C. The Environmental Aspects of the Project
The core complaint of these plaintiffs is that the New Madrid Floodway/St. Johns Basin project would wall-off and drain the last significant piece of flood plain that still remains connected to the Mississippi River. [58-1] at 1. The 1500-foot levee gap that would be closed by the project allows the waters of the Mississippi River -- and fish -- to enter the Floodway basin. According to United States Fish and Wildlife Service, the New Madrid Floodway is "unique in Missouri because it is the only significant portion of the historic Mississippi River flood plain still largely connected to the river." [58-1] at 6. There is no dispute that late winter and early spring flooding on forest and cropland in the project area provides valuable wildlife habitat. Half of all the fish that use the Mississippi River rely on the New Madrid flood plain to reproduce. The Corps' Environmental Impact Statement (EIS), required for any federal construction project by The National Environmental Policy Act of 1969, 42 U.S.C. §§ 4321-4347, praises the "diversity and abundance" of fish in the project area. The area also provides habitat for hundreds of species of water-dependent birds, hundreds of thousands of waterfowl, and "unmatched habitat for amphibians and reptiles." [58-1] at 10. Many of the fish do not live in the affected area, but instead migrate into the flood plains to mate before returning to the main river. The mating season for fish is the high water season on the Mississippi.
The Corps plan would affect somewhere between 18,000 and 36,000 acres of wetland, [58-1] at 9-10, and the animals living therein. It would also close off the 1500-foot opening that the fish now use for access to the Floodway, leaving the fish to navigate four ten-foot wide gates as best they can in order to gain access to whatever wetlands, or mitigation sites, remain. [58-1] at 14-15. The Corps generally plans to keep the levee gates closed when the sump area would be flooded, blocking access precisely when habitat could theoretically be available. In years with the most flooding, the gates would be closed during the entire or nearly the entire fish spawning season. The Corps' second Environmental Impact Statement asserts that the gates will be open much of the time, but that claim, according to the plaintiffs, is based on the Corps' old plan. "Under the new plan ... the gates would mostly be open only in years when the sump area is not flooded, so there would be no fish habitat available even if the fish moved through the gates." [58-1] at 15.
The Corps issued a Record of Decision (ROD), representing the agency's decision to move forward with the project, in August 2003. Plaintiffs filed this action, challenging the ROD and the underlying 2002 Environmental Impact Statement, on September 9, 2004. In 2005, during the course of summary judgment briefing, the Corps withdrew the ROD, [61-1] at 6-7, because it contained a significant math error affecting the number of acres of land the Corps would need to procure in order to mitigate the project's impact. [58-1] at 8. In November 2005, the Corps issued a draft of the second Environmental Impact Statement and received public comments, including comments from these plaintiffs. On May 23, 2006, the Corps issued a new ROD, approving the recommended plan for construction. The Corps has stated that it will not issue a Notice to Proceed with construction until at least August 1, 2006, at the earliest, and that no work will be done onsite until that notice is issued. [61-1] at 7.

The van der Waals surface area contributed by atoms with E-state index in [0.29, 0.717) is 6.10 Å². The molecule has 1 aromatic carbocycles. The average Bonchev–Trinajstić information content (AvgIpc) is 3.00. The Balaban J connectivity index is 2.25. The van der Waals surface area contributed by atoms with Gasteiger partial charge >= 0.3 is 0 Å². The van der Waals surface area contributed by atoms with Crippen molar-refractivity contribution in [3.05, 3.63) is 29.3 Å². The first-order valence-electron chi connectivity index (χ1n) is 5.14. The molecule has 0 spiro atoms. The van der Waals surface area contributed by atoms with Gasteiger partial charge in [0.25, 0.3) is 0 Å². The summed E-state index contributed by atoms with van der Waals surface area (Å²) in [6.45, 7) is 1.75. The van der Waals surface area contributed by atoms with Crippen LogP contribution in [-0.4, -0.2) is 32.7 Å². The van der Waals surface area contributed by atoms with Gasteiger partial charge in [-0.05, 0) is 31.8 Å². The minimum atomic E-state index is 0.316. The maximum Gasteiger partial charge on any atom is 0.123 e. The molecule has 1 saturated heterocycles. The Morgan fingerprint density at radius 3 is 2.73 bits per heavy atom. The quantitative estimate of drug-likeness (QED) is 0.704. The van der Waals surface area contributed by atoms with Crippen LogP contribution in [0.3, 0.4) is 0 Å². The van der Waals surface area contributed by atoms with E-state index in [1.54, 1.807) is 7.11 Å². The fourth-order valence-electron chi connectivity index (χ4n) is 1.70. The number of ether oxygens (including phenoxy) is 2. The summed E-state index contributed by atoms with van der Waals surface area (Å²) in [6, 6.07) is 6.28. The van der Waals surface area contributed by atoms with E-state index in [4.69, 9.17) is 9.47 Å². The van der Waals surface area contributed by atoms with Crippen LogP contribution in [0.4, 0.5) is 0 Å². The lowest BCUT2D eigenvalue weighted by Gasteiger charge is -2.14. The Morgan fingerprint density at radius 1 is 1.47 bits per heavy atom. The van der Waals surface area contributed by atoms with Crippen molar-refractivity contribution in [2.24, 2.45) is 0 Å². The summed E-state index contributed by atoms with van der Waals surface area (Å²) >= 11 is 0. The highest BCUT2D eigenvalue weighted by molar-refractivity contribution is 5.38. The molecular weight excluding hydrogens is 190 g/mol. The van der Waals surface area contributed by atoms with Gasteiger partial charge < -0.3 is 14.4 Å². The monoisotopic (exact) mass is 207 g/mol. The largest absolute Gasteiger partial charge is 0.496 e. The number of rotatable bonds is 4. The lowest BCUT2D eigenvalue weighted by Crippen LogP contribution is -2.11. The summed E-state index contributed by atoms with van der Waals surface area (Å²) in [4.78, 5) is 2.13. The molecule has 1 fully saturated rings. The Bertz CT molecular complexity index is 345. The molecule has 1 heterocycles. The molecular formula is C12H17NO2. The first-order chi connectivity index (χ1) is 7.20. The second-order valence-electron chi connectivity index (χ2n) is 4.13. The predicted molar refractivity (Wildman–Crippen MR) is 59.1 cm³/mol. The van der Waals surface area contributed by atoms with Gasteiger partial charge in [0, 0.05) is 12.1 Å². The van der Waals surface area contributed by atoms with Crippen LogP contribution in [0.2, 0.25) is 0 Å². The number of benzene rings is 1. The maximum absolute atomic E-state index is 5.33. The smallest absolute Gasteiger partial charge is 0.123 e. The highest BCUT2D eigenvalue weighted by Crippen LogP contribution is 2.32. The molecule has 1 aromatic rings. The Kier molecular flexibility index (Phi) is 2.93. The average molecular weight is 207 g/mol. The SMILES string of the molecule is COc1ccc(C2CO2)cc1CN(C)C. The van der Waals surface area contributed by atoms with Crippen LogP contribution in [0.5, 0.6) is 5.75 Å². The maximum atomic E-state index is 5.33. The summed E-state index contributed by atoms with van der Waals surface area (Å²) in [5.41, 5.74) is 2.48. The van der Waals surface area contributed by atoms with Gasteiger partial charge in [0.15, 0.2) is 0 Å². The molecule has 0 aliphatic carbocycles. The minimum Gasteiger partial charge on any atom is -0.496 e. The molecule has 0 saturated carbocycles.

E. The First Phase Work that will be Done Beginning on August 1, 2006
Completion of the entire project would take many years. In the current season, in the period after August 1, 2006, the Corps would be able to complete only the first phase of the project. This would involve the early stages of construction of the planned New Madrid pumping station -- essentially the construction of an earthen cofferdam and sections of the final levee structure, allowing flood water and riverine fish species continued access to the flood plain across a 450-foot gap. [61-1] at 11. The Corps will also reroute a portion of Mud Ditch, which conveys water from the area to the Mississippi River. [61-1] at 12. Any further work would wait until well into 2007.
A four-part test governs any request for the extraordinary relief of preliminary injunction. This test considers: (1) the plaintiff's likelihood of success on the merits; (2) the irreparable injury if an injunction is not granted; (3) potential injury to the other party; and (4) the public interest. City Fed Fin. Corp. v. Office of Thrift Supervision, 58 F.3d 738, 746 (D.C. Cir. 1995). The D.C. Circuit's test is a flexible one. "If the arguments for one factor are particularly strong, an injunction may issue even if the arguments in other areas are rather weak." Id. at 747. Even under the sliding scale, the burden remains on the plaintiff to demonstrate that all four factors are met. Mova Pharm. v. Shalala, 140 F.3d 1060, 1066 (D.C. Cir. 1998). The Court of Appeals has also ...